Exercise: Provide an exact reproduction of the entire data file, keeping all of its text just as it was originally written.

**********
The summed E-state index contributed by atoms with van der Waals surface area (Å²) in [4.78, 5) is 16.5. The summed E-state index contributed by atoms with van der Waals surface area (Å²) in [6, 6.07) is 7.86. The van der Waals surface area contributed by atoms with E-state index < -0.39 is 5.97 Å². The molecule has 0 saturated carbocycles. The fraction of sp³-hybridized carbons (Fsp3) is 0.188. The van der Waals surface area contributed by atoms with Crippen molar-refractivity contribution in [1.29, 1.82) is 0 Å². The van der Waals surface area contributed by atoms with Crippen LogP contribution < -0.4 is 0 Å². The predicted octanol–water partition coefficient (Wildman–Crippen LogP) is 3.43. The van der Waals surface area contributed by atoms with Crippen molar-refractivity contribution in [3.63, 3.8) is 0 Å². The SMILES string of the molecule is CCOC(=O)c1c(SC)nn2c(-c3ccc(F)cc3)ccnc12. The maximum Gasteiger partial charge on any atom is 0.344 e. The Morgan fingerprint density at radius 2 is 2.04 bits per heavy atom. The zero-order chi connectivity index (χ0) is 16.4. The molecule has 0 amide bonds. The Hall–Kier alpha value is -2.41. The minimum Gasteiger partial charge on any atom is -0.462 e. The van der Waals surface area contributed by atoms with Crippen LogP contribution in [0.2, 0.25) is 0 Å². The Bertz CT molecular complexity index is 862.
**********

The summed E-state index contributed by atoms with van der Waals surface area (Å²) in [4.78, 5) is 16.5. The summed E-state index contributed by atoms with van der Waals surface area (Å²) in [6, 6.07) is 7.86. The van der Waals surface area contributed by atoms with E-state index < -0.39 is 5.97 Å². The molecule has 0 saturated carbocycles. The fraction of sp³-hybridized carbons (Fsp3) is 0.188. The van der Waals surface area contributed by atoms with Crippen molar-refractivity contribution in [1.29, 1.82) is 0 Å². The van der Waals surface area contributed by atoms with Crippen LogP contribution < -0.4 is 0 Å². The predicted octanol–water partition coefficient (Wildman–Crippen LogP) is 3.43. The van der Waals surface area contributed by atoms with Crippen molar-refractivity contribution in [3.63, 3.8) is 0 Å². The SMILES string of the molecule is CCOC(=O)c1c(SC)nn2c(-c3ccc(F)cc3)ccnc12. The maximum Gasteiger partial charge on any atom is 0.344 e. The Morgan fingerprint density at radius 2 is 2.04 bits per heavy atom. The zero-order chi connectivity index (χ0) is 16.4. The molecule has 0 amide bonds. The Hall–Kier alpha value is -2.41. The minimum Gasteiger partial charge on any atom is -0.462 e. The van der Waals surface area contributed by atoms with Crippen LogP contribution in [0.2, 0.25) is 0 Å². The Bertz CT molecular complexity index is 862.